With the proper selection of the various hardware components going into the system, it is possible to create a system to fit nearly any application imaginable. Although many hardware choices exist, there are just a few basic categories to consider when configuring the 90-30 PLC.
The Total GE Fanuc Series 90-30 PLC System: Featuring the sophisticated modular design required by many applications, the GE Fanuc Series 90-30 PLC is available at a low-cost price point, yet is capable of addressing a wide range of PLC configurations. Whether your needs are simple relay placement or advanced discrete automation, the 90-30 is customizable to meet your requirements. Whether the system requires a simple 5 or 10 slot rack with a minimum of modules or a system requiring 100s of modules, the GE Fanuc Series 90-30 PLC can meet the needs of various applications in a cost-effective manner that makes the system worthy of consideration.
GE Fanuc Series 90-30 CPU Racks
90-30 Rack - This is the mounting plate upon which all the system components are placed. The rack consists of three basic elements: 1. Circuit Board 2. Metal Backplate 3. Plastic Cover. Since many systems require more modules than a primary CPU rack can hold, there are also Remote and Expansion racks that interconnect with each other. Each category of rack is available in 5 or 10 slot models, depending on the system's configuration.
Each Circuit Board is mounted to the Metal Backplate. The Circuit Board's leftmost slot is dedicated for the power supply. The other slots are numbered, (1 to 5) or (1 to 10), depending on the model. In the CPU board slot number 1 is dedicated for the CPU. In the Remote and Expansion boards the # 1 slot is available for any module to use, as it is in the embedded CPU board also.
The embedded CPU board comes in three models: 311, 312, and 323. Models 311 and 323 have 5 slots while Model 312 has 10 slots. All slots are available, since the CPU is embedded. They cannot be used in conjunction with Remote or Expansion Racks, limiting their usage to the slots available. Also, the CPU cannot be changed.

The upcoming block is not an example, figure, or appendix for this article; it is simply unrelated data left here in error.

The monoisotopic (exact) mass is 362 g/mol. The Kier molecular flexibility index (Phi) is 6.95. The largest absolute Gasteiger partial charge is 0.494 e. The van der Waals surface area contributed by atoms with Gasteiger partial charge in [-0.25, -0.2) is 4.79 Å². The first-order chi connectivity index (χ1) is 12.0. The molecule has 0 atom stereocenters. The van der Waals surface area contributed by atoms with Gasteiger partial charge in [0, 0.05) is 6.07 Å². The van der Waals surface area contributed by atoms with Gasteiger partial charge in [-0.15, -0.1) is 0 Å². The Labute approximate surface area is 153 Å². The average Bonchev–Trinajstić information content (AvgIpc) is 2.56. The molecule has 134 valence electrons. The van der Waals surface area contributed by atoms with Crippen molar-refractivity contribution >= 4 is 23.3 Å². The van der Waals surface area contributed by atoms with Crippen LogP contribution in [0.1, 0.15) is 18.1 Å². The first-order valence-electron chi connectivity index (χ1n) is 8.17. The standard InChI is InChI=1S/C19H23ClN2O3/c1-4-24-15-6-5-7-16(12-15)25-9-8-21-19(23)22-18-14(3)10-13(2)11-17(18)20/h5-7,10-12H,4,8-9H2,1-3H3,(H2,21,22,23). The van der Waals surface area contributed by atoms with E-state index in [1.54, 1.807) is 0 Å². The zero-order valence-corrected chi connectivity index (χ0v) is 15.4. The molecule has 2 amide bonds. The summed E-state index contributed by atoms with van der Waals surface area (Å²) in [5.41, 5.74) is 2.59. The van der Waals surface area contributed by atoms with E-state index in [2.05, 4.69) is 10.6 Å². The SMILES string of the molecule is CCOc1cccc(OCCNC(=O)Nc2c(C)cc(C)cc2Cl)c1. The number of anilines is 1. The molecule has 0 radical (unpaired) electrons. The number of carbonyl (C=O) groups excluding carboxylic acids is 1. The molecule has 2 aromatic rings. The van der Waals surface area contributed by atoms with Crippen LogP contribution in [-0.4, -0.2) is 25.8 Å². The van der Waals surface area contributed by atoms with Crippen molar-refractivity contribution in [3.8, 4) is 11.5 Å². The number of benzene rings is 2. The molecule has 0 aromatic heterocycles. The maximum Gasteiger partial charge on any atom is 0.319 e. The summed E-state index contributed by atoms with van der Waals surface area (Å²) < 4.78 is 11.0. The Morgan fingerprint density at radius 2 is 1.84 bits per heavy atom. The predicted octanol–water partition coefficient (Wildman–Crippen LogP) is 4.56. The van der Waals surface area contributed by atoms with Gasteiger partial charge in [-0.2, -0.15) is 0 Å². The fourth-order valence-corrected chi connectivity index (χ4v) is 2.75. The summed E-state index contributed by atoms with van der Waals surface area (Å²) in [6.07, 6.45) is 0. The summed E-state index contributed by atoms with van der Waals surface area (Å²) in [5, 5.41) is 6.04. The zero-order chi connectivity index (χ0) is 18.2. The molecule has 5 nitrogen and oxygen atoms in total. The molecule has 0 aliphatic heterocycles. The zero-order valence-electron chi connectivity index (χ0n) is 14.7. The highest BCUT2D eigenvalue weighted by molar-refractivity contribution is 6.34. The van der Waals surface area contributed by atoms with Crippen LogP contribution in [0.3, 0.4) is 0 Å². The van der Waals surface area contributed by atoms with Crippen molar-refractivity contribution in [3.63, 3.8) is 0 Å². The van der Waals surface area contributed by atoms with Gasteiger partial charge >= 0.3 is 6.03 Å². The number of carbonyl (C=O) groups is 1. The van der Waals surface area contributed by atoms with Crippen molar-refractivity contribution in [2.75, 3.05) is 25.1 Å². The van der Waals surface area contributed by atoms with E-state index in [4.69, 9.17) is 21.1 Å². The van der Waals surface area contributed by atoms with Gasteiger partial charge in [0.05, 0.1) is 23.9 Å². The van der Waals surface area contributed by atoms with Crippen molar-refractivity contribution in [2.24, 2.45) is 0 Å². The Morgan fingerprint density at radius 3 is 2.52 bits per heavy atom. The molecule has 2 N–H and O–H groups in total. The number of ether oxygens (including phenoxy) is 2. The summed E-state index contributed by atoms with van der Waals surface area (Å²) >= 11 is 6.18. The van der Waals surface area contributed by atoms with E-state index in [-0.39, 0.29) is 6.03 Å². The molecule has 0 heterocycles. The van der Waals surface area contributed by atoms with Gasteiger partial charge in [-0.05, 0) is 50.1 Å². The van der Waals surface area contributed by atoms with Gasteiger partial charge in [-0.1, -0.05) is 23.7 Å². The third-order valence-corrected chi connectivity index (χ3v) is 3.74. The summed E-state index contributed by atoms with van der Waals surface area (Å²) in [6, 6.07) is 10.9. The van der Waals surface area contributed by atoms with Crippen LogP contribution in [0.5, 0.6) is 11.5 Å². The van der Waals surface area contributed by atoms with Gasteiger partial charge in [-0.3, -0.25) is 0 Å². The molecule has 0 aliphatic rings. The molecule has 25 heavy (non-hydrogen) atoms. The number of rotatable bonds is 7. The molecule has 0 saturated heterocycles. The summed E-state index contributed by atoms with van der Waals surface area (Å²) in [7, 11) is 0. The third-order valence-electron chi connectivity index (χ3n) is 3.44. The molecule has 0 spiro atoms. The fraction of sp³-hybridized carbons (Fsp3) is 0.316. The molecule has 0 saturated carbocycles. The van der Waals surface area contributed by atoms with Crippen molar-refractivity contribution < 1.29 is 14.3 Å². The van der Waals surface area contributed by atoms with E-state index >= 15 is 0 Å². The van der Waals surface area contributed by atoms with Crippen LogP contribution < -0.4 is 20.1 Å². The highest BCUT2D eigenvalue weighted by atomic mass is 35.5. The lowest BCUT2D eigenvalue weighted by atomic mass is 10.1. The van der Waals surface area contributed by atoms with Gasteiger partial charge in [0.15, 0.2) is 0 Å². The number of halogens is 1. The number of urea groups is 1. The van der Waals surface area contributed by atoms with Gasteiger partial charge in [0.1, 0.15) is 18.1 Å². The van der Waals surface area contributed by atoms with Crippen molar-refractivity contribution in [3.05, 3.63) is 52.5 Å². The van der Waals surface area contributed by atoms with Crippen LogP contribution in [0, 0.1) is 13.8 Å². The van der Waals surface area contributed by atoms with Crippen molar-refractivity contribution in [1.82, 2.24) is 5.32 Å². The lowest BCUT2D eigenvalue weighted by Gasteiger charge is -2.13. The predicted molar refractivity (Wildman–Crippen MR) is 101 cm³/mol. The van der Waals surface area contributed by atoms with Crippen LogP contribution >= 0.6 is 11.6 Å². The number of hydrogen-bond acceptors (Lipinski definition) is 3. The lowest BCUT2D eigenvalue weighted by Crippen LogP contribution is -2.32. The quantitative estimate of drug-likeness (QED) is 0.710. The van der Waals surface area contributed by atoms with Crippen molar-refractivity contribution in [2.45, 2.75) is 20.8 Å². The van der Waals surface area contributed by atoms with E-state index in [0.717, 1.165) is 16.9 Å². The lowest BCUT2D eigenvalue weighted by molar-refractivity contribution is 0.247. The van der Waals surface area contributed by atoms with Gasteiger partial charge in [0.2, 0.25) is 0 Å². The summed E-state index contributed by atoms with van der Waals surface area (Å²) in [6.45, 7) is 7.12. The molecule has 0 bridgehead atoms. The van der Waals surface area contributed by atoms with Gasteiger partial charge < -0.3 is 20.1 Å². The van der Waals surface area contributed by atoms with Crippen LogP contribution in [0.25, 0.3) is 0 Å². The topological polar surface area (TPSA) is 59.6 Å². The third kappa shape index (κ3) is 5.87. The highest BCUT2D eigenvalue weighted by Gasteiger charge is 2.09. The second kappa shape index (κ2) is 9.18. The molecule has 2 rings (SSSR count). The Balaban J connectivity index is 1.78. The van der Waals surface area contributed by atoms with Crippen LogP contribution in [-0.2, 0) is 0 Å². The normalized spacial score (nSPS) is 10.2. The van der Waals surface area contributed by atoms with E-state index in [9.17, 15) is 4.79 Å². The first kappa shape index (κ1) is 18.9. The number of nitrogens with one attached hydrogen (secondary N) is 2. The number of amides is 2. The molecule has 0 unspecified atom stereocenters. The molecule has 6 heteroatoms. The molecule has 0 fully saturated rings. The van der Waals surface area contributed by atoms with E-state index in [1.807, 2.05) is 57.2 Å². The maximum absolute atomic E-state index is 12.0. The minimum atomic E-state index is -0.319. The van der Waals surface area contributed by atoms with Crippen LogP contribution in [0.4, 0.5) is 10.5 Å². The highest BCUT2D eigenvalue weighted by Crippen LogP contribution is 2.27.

If the application requires more than ten open slots, a modular system must be used, consisting of a primary CPU rack and as many remote or expansion racks as needed. The CPU is always installed in slot 1 of the CPU rack. This rack is automatically labeled “0” in the system. Having a modular CPU gives the system the versatility of being updated at any time.
In a typical system, Expansion racks are used in close proximity to the primary CPU rack, with 50 feet being the maximum. Remote racks are used from 50 to 700 feet away. Each comes in 5 and 10 slot configurations, with all slots available for modules.
Power Supply – Each rack in the system requires its own power supply. There are many power supply options to accommodate any configuration. The power supply mounts in the left, unnumbered slot of each rack. There are 2 main categories of power supplies used in the 90-30 system: the AC/DC Input Power Supplies and the DC Input Only Power Supplies. All of these have 30 watts total output. The AC/DC models come in standard and high capacity models. The DC Only models feature 24/48 VDC input, 48 VDC input, and high capacity 24 VDC input.
CPU – Three of the 90-30 PLCs have their CPUs embedded directly into the baseplate of the rack, but the majority of them use plug-in modules. The CPU is the brains of the system. Every PLC must have a CPU to function. The CPU controls the system's software, applications, operations, and monitors all aspects of the system's functions, including operations and faults. Some 90-30 PLC systems have their CPU in a personal computer which interfaces with the system.
To properly configure a system to fit your requirements it is necessary to judge a number of aspects about your intended results. The system will only perform as well as the CPU you ultimately select. Comparing the various capabilities of each CPU is necessary to determine what is best for your application. Here are the major considerations to consider: